The plaintiff’s wrote a letter to the Managing Director Kenya Railways Corporation on 24.4.03 demanding implementation of the award but on 28.4.03 the Kenya Railways Corporation issued a Press Release in the Daily Nation dated 28.04.03 stating that the increase has been effected systematically and progressively between January 1998 to December 1998 saying that “the commulative pay increase over the period was therefore between 45% - 70% well above the court award”.
No other awards were mentioned in the Press Release but in their response to this press release the applicants wrote a further letter to the Managing Director Kenya Railways Corporation accusing him of circumventing the issue saying that the press release does not even refer to implementation of the award by the Industrial Court and denied receiving the increase mentioned. It also charged the Corporation with intimidation.
In reply Andrew Wanyonde Managing Director Kenya Railways Corporation said that he was not served with a 30 days notice before institution of the suit as is required under Section 87 of the Railways Corporation Act. That the corporation has embarked on implementation of the award and by a Collective Bargaining Agreement commencing January 1996 to December 31 1997 the corporation factored in Industrial Court awarded a salary increase of between 10% and 33% to all unionisable staff which included locomotive drivers and again by a further agreement the corporation effected further increment to commence 1st January 1998. 45% to 70% and these awards have been implemented and that these awards even surpass the ones the industrial court gave and that mileage allowance is being implemented. That there is a new scheme in housing and further allowances are given aggregation including allowances like, messing allowance, stabling allowance, overtime allowance, under rest and over rest allowances.
That by going on strike the applicants forfeited their rights under their employment contract and have the corporation had a right and exercised that right to employ other employees and repossessed the houses.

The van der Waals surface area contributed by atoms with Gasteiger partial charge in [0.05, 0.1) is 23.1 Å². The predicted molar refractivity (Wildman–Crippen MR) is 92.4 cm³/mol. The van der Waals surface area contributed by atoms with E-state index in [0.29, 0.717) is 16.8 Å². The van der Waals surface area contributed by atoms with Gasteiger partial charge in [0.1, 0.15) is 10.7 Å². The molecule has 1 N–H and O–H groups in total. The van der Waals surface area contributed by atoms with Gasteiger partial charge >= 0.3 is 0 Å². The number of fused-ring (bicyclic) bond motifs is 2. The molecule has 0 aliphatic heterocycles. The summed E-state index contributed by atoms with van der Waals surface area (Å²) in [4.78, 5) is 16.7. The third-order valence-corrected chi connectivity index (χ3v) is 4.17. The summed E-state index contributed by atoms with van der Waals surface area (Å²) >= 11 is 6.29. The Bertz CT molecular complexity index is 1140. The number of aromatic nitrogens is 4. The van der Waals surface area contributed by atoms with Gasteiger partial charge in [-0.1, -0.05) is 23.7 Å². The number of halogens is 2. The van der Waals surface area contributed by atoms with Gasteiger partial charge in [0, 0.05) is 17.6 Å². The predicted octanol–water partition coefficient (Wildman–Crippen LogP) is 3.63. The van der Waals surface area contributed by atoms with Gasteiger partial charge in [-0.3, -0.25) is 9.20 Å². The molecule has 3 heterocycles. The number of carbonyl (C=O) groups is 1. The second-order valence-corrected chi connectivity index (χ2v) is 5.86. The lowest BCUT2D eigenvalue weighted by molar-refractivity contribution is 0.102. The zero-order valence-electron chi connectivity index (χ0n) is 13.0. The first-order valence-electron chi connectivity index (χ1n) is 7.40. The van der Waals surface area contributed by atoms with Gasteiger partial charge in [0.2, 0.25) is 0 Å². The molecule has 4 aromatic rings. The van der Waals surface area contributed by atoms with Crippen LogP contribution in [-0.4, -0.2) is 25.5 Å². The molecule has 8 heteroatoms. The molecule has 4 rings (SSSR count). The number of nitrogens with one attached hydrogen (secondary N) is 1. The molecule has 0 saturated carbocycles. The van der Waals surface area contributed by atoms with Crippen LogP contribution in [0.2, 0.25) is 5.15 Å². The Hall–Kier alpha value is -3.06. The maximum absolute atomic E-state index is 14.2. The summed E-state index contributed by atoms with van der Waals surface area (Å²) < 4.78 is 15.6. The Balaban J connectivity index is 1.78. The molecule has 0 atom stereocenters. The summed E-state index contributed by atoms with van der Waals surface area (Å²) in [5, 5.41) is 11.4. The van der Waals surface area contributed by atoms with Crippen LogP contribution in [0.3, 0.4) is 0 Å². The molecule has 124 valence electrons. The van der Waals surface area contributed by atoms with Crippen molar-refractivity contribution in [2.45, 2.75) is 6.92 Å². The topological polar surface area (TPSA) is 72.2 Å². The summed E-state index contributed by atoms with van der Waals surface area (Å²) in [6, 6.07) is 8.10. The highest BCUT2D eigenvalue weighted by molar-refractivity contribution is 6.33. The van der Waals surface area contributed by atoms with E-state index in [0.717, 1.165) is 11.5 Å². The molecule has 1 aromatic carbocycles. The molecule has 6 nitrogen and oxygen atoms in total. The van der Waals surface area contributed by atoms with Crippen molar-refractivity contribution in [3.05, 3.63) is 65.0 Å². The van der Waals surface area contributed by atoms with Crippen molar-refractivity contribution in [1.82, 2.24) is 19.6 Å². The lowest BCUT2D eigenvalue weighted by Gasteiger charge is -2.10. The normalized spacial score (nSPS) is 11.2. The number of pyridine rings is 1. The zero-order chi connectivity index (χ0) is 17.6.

This is the gift of the matter. So far this is an interlocutory application only. The Court does not need to get into the depth of the matter. Basically for mandatory and prohibition injunction, the principle applicable to both branches of injunction is the statement by SPRY JA in QUIELA vs CASSMAN BROWN & CO. LTD 1978 E.A. 358 where he said that for interlocutory injunction to issue the applicant must show that he has a prima facie case with probability of success, that if the injunction is not granted he is likely to suffer irreparable damage that cannot be adequately compensated in damages and if the court is in doubt to decide the case on balance of probabilities. The principle applies to mandatory injunction except that the latter is awarded sparingly and in very rare occasions because normally it involves un-winding, sometimes great expense, what had already been done so it becomes a point to consider whether the costs involved in regaining the position would be too much compared to the cost of leaving the position as it is. The application for mandatory injunctions is normally made under S.3A of the Civil Procedure Act as (3) 39 r is only applicable in prohibitory injunctions so the court has to use its inherent jurisdiction but it suffices to say that the court has jurisdiction here the issue of service is a question of few law be desired on anyone. There would be no purpose in enacting provisions of law for improving labour relations if Industrial Court awards are disregarded. They must be enforced and without enforcement then the powers of Industrial Court will be nugatory. Yet they are FINAL as per Section 17 of Cap 233. Hence, the High Court can only enforce them.